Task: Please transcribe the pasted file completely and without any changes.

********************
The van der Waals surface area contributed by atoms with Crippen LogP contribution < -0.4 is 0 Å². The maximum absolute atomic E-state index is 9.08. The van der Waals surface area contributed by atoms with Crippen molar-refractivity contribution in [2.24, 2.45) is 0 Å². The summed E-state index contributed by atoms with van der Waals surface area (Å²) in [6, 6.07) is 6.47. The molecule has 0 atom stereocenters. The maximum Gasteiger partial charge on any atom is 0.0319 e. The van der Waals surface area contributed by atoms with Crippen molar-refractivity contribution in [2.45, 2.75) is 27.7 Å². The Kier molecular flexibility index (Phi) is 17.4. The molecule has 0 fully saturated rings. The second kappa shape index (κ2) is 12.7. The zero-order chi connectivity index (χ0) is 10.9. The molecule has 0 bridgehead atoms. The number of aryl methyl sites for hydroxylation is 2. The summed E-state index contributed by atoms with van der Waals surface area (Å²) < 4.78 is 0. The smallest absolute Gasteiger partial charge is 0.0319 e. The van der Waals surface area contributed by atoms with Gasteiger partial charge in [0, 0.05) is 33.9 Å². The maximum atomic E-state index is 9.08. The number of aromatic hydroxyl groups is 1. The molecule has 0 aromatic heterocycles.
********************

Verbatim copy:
The van der Waals surface area contributed by atoms with Crippen LogP contribution < -0.4 is 0 Å². The maximum absolute atomic E-state index is 9.08. The van der Waals surface area contributed by atoms with Crippen molar-refractivity contribution in [2.24, 2.45) is 0 Å². The summed E-state index contributed by atoms with van der Waals surface area (Å²) in [6, 6.07) is 6.47. The molecule has 0 atom stereocenters. The maximum Gasteiger partial charge on any atom is 0.0319 e. The van der Waals surface area contributed by atoms with Crippen molar-refractivity contribution in [2.45, 2.75) is 27.7 Å². The Kier molecular flexibility index (Phi) is 17.4. The molecule has 0 fully saturated rings. The second kappa shape index (κ2) is 12.7. The zero-order chi connectivity index (χ0) is 10.9. The molecule has 0 bridgehead atoms. The number of aryl methyl sites for hydroxylation is 2. The summed E-state index contributed by atoms with van der Waals surface area (Å²) < 4.78 is 0. The smallest absolute Gasteiger partial charge is 0.0319 e. The van der Waals surface area contributed by atoms with Gasteiger partial charge in [0, 0.05) is 33.9 Å². The maximum atomic E-state index is 9.08. The number of aromatic hydroxyl groups is 1. The molecule has 0 aromatic heterocycles.